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Before the pandemic began, I had one record. It sat atop my red Ikea bookshelf, collecting dust. The Great Ray Charles. I picked it up at an event I attended a little more than a year ago, in the Before Times. I figured I’d find a way to play it at some point. But then, in mid-August, a turntable arrived at my doorstep.
My colleague and WIRED audio nerd extraordinaire, Parker Hall, recoiling after hearing I use a pair of decade-old, $30 computer speakers for my TV’s audio output, loaned me a pair of Klipsch speakers and a Fluance turntable. And just like that, four months later, my once pathetic record collection has swiftly grown to 16 pieces.
I don’t think I can forget the day I finally peeled the shrink-wrap from the Ray Charles album, choking from the mist of dust that sloughed off it. I had just finished setting up the Fluance RT80, which, by the way, was very easy. That surprised me. I always had this idea that turntables had a complicated and involved setup process, but I had it up and running in 10 minutes.
If you’re old enough, as dammit I am, to have used a record player back when they were the principal way of reproducing music, this will have caused a suppressed giggle. You could spend 10 minutes setting up your record player – getting the stylus pressure right, checking for bias (pulling towards/away from the centre) – or you could spend just about zero.
But the points Chokkattu makes about the intimacy of watching an object create the sounds you’re hearing – that the turntable is in effect an instrument – are completely true, and much forgotten.
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Stef W. Kight:
From a pandemic to multi-city protests to contested elections, 2020 has been one unprecedented crisis after another. “We have never seen a year like this in Google Trends history,” Simon Rogers, a Google data editor, told Axios.”These were huge stories that changed how we search.”
Because of the overwhelming volume of search interest in the broad topics of “coronavirus” and “elections,” Axios left those terms out of our list.
We opted instead to include more specific, related topics like “masks,” “Anthony Fauci,” “absentee ballots” and “Joe Biden.”
The chart again reveals how short Americans’ attention span can be, with surges in Google searches often lasting only a week for a given topic.
You can see this with 2020 topics like House Speaker Nancy Pelosi tearing up President Trump’s State of the Union speech, Kobe Bryant’s death and the Beirut explosion.
But several big topics saw multiple weeks of increased interest this year, such as masks, Prince Harry and Meghan Markle’s exit from the royal family, the QAnon conspiracy theory, the record-breaking use of absentee ballots because of the pandemic, and the various investigations and conspiracy theories involving Hunter Biden.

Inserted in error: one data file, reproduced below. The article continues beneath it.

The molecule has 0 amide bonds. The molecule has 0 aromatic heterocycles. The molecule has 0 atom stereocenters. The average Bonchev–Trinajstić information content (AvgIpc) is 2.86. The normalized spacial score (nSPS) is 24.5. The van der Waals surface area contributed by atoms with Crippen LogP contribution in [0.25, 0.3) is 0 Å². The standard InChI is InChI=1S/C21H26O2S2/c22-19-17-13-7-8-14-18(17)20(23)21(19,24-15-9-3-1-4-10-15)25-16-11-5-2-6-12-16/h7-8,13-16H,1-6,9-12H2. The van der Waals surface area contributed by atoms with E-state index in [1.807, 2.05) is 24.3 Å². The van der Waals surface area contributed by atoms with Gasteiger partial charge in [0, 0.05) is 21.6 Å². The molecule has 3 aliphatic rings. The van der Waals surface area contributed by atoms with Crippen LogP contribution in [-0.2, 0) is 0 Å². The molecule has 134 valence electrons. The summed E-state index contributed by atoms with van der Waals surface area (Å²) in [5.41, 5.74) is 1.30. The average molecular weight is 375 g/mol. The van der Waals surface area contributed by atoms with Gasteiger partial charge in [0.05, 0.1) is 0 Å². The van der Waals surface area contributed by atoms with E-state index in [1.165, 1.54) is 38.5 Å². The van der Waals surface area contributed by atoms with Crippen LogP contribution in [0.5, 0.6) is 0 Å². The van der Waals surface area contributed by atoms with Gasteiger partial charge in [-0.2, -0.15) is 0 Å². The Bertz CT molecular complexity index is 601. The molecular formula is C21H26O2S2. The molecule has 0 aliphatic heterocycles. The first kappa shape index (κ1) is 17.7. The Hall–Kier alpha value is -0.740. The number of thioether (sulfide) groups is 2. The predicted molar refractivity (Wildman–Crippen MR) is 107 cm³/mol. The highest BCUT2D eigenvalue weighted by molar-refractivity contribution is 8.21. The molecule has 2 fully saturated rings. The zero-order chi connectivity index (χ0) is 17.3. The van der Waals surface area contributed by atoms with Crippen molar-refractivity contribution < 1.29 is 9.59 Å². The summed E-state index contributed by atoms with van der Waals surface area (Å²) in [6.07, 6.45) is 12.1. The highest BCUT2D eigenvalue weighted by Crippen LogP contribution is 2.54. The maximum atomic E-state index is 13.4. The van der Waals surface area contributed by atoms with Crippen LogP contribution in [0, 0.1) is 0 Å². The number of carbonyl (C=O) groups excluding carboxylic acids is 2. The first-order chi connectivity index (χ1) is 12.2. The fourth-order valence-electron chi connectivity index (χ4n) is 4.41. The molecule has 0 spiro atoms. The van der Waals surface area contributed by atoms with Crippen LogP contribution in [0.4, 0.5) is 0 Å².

I think the accusation of “short attention span” is a little unfair, actually. What if people search for stuff, and then they’ve found out, and that’s it? Nobody is going to search for “Tiger King” all year long. Notable that the biggest spike in search was for “absentee ballot”.
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Prof Nick Reed, a transport consultant who ran UK self-driving trials, says: “The perspectives have changed since 2015, when it was probably peak hype. Reality is setting in about the challenges and complexity.”
Automated driving, says Reed, could still happen in the next five years on highways with clearly marked lanes, limited to motorised vehicles all going in the same direction. Widespread use in cities remains some way further out, he says: “But the benefits are still there.”
The most touted benefit is safety, with human error blamed for more than 90% of road accidents. Proponents also say autonomous cars would be more efficient and reduce congestion.
Looking back, Reed says “the technology worked … people had the sense, it does the right thing most of the time, we are 90% of the way there. But it is that last bit which is the toughest. Being able reliably to do the right thing every single time, whether it’s raining, snowing, fog, is a bigger challenge than anticipated.”
Waymo, the Google spin-off that has led the field, could be a case in point: having quickly wowed the world with footage of self-driving cars, the subsequent steps appear small.
In October last year it announced the public could hail fully driverless taxis; yet only a fraction of journeys will not have a safety driver in the car – and the range remains limited to the sunny suburbs of Phoenix, Arizona, whose every centimetre has been mapped by Waymo computers.
The problem is always in that 10%: plus the fact that it isn’t evenly distributed. You might abruptly need to take control of the wheel or brake on a motorway if a car careens in front of you (been there), just as much as on rural roads with grassy verges and long-gone centre lines. The next 10% will take 90% of the effort.
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Errata, corrigenda and ai no corrida: none notified